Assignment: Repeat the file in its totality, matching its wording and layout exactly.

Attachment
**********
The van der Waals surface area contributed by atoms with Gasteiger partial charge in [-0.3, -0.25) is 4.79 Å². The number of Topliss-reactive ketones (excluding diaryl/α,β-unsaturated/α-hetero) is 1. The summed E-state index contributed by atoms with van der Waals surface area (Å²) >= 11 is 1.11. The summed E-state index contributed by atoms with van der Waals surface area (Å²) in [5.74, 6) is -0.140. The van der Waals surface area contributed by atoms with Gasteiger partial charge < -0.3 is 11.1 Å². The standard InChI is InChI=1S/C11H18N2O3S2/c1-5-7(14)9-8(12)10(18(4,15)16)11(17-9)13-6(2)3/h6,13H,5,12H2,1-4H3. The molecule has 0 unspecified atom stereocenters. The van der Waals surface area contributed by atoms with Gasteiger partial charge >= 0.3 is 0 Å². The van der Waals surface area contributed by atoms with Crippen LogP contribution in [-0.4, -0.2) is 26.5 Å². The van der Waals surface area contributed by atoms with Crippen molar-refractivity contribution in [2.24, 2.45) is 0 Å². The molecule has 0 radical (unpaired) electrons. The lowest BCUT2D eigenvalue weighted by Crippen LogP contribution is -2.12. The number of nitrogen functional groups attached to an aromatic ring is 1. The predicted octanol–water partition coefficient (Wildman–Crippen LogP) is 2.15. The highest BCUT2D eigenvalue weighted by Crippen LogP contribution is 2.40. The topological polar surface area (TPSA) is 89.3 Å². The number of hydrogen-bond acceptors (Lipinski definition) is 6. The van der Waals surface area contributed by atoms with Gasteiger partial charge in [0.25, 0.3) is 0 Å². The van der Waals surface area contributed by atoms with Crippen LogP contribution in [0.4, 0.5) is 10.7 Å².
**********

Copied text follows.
The van der Waals surface area contributed by atoms with Gasteiger partial charge in [-0.3, -0.25) is 4.79 Å². The number of Topliss-reactive ketones (excluding diaryl/α,β-unsaturated/α-hetero) is 1. The summed E-state index contributed by atoms with van der Waals surface area (Å²) >= 11 is 1.11. The summed E-state index contributed by atoms with van der Waals surface area (Å²) in [5.74, 6) is -0.140. The van der Waals surface area contributed by atoms with Gasteiger partial charge < -0.3 is 11.1 Å². The standard InChI is InChI=1S/C11H18N2O3S2/c1-5-7(14)9-8(12)10(18(4,15)16)11(17-9)13-6(2)3/h6,13H,5,12H2,1-4H3. The molecule has 0 unspecified atom stereocenters. The van der Waals surface area contributed by atoms with Gasteiger partial charge >= 0.3 is 0 Å². The van der Waals surface area contributed by atoms with Crippen LogP contribution in [-0.4, -0.2) is 26.5 Å². The van der Waals surface area contributed by atoms with Crippen molar-refractivity contribution in [2.24, 2.45) is 0 Å². The molecule has 0 radical (unpaired) electrons. The lowest BCUT2D eigenvalue weighted by Crippen LogP contribution is -2.12. The number of nitrogen functional groups attached to an aromatic ring is 1. The predicted octanol–water partition coefficient (Wildman–Crippen LogP) is 2.15. The highest BCUT2D eigenvalue weighted by Crippen LogP contribution is 2.40. The topological polar surface area (TPSA) is 89.3 Å². The number of hydrogen-bond acceptors (Lipinski definition) is 6. The van der Waals surface area contributed by atoms with Gasteiger partial charge in [0.25, 0.3) is 0 Å². The van der Waals surface area contributed by atoms with Crippen LogP contribution in [0.4, 0.5) is 10.7 Å².